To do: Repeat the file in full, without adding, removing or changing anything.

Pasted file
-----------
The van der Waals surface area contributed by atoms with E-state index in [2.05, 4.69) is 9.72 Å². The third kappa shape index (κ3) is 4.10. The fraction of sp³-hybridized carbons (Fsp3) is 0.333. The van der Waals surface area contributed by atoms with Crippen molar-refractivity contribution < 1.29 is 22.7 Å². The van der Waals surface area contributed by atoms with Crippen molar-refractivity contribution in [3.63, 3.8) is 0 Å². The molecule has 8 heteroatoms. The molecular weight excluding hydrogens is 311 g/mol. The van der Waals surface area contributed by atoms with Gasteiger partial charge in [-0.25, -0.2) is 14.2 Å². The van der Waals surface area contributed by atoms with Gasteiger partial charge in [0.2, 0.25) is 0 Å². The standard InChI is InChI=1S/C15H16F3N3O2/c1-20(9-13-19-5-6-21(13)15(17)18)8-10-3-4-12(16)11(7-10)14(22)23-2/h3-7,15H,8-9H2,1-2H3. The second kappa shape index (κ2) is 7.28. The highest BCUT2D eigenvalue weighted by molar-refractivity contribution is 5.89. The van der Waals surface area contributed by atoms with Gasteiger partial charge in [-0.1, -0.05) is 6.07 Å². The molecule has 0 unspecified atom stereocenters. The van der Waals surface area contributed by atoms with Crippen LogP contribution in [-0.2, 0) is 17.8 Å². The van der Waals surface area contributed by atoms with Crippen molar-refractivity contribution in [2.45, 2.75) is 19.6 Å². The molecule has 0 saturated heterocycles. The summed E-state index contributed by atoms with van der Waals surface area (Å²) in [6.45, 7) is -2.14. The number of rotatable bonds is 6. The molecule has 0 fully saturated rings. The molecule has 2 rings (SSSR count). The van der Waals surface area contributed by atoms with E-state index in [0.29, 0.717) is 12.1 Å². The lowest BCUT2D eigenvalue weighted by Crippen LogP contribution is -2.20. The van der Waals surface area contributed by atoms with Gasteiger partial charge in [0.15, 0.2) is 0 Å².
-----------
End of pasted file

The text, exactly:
The van der Waals surface area contributed by atoms with E-state index in [2.05, 4.69) is 9.72 Å². The third kappa shape index (κ3) is 4.10. The fraction of sp³-hybridized carbons (Fsp3) is 0.333. The van der Waals surface area contributed by atoms with Crippen molar-refractivity contribution < 1.29 is 22.7 Å². The van der Waals surface area contributed by atoms with Crippen molar-refractivity contribution in [3.63, 3.8) is 0 Å². The molecule has 8 heteroatoms. The molecular weight excluding hydrogens is 311 g/mol. The van der Waals surface area contributed by atoms with Gasteiger partial charge in [-0.25, -0.2) is 14.2 Å². The van der Waals surface area contributed by atoms with Gasteiger partial charge in [0.2, 0.25) is 0 Å². The standard InChI is InChI=1S/C15H16F3N3O2/c1-20(9-13-19-5-6-21(13)15(17)18)8-10-3-4-12(16)11(7-10)14(22)23-2/h3-7,15H,8-9H2,1-2H3. The second kappa shape index (κ2) is 7.28. The highest BCUT2D eigenvalue weighted by molar-refractivity contribution is 5.89. The van der Waals surface area contributed by atoms with Gasteiger partial charge in [-0.1, -0.05) is 6.07 Å². The molecule has 0 unspecified atom stereocenters. The van der Waals surface area contributed by atoms with Crippen LogP contribution in [-0.2, 0) is 17.8 Å². The van der Waals surface area contributed by atoms with Crippen molar-refractivity contribution in [2.45, 2.75) is 19.6 Å². The molecule has 0 saturated heterocycles. The summed E-state index contributed by atoms with van der Waals surface area (Å²) in [6.45, 7) is -2.14. The number of rotatable bonds is 6. The molecule has 0 fully saturated rings. The molecule has 2 rings (SSSR count). The van der Waals surface area contributed by atoms with E-state index in [0.29, 0.717) is 12.1 Å². The lowest BCUT2D eigenvalue weighted by Crippen LogP contribution is -2.20. The van der Waals surface area contributed by atoms with Gasteiger partial charge in [0.15, 0.2) is 0 Å².